Abstract

The volume and complexity of diagnostic imaging is increasing at a pace faster than the availability of human expertise to interpret it. Artificial intelligence has shown great promise in classifying two-dimensional photographs of some common diseases and typically relies on databases of millions of annotated images. Until now, the challenge of reaching the performance of expert clinicians in a real-world clinical pathway with three-dimensional diagnostic scans has remained unsolved. Here, we apply a novel deep learning architecture to a clinically heterogeneous set of three-dimensional optical coherence tomography scans from patients referred to a major eye hospital. We demonstrate performance in making a referral recommendation that reaches or exceeds that of experts on a range of sight-threatening retinal diseases after training on only 14,884 scans. Moreover, we demonstrate that the tissue segmentations produced by our architecture act as a device-independent representation; referral accuracy is maintained when using tissue segmentations from a different type of device. Our work removes previous barriers to wider clinical use without prohibitive training data requirements across multiple pathologies in a real-world setting.

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Acknowledgements

We thank K. Kavukcuoglu, A. Zisserman, M. Jaderberg, K. Simonyan for discussions, A. Cain and M. Cant for work on the visuals, D. Mitchell and M. Johnson for infrastructure and systems administration, J. Morgan and OpenEyes for providing the electronic health record records, T. Peto, P. Blows, A. O’Shea and the NIHR Clinical Research Facility for work on the labeling, T. Heeran, M. Lukic, K. Kortum, K. Fasler, S. Wagner and N. Pontikos for work on the labeling, E. Steele, V. Louw, S. Gill and the rest of Moorfields IT team for work on the data collection and deidentification, S. Al-Abed and N. Smith for Moorfields technical advice at project initiation, R. Wood and D. Corder at Softwire for engineering support at Moorfields, R. Ogbe and the Moorfields Information Governance team for support, M. Hassard for Moorfields research and development support, K. Bonstein and the National Institute for Health Research (NIHR) for support at the Moorfields Biomedical Research Centre (BRC), J. Besley for legal assistance, E. Manna for patient engagement and support, and the rest of the DeepMind team for their support, ideas and encouragement. P.A.K. is supported by an NIHR Clinician Scientist Award (NIHR-CS-2014-14-023). D.A.S., A.T., C.E. and P.T.K. are supported by the NIHR Biomedical Research Centre at Moorfields Eye Hospital NHS Foundation Trust and UCL Institute of Ophthalmology and the NIHR Moorfields Clinical Research Facility. The views expressed are those of the author(s) and not necessarily those of the NHS, the NIHR or the Department of Health. R.C. receives studentship support from the College of Optometrists, United Kingdom.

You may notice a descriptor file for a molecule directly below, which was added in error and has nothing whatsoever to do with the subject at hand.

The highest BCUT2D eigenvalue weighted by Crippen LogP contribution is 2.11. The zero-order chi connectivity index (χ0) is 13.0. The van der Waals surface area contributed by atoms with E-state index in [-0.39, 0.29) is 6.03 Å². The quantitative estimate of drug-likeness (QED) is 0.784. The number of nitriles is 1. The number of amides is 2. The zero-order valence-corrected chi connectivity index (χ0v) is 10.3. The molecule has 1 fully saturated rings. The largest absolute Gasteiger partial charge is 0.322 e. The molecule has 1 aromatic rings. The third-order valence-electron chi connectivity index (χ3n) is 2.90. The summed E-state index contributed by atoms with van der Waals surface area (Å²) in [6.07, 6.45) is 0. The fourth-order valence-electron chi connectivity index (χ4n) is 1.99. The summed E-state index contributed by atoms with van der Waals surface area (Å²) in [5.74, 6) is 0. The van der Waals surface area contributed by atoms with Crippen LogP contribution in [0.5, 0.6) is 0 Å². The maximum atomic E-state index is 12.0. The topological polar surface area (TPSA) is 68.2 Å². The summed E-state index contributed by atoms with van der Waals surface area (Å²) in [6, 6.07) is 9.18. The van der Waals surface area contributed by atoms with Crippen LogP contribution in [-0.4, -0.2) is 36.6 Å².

Author information

Author notes

    • Julien Cornebise

    Present address: University College London, London, UK

  1. These authors contributed equally: Julien Cornebise, Pearse A. Keane, Olaf Ronneberger.

Affiliations

  1. DeepMind, London, UK

    • Jeffrey De Fauw
    • , Joseph R. Ledsam
    • , Bernardino Romera-Paredes
    • , Stanislav Nikolov
    • , Nenad Tomasev
    • , Sam Blackwell
    • , Harry Askham
    • , Xavier Glorot
    • , Brendan O’Donoghue
    • , Daniel Visentin
    • , George van den Driessche
    • , Balaji Lakshminarayanan
    • , Clemens Meyer
    • , Faith Mackinder
    • , Simon Bouton
    • , Kareem Ayoub
    • , Dominic King
    • , Alan Karthikesalingam
    • , Cían O. Hughes
    • , Demis Hassabis
    • , Trevor Back
    • , Mustafa Suleyman
    • , Julien Cornebise
    •  & Olaf Ronneberger
  2. NIHR Biomedical Research Centre at Moorfields Eye Hospital and UCL Institute of Ophthalmology, London, UK

    • Reena Chopra
    • , Julian Hughes
    • , Dawn A. Sim
    • , Catherine Egan
    • , Adnan Tufail
    • , Peng T. Khaw
    •  & Pearse A. Keane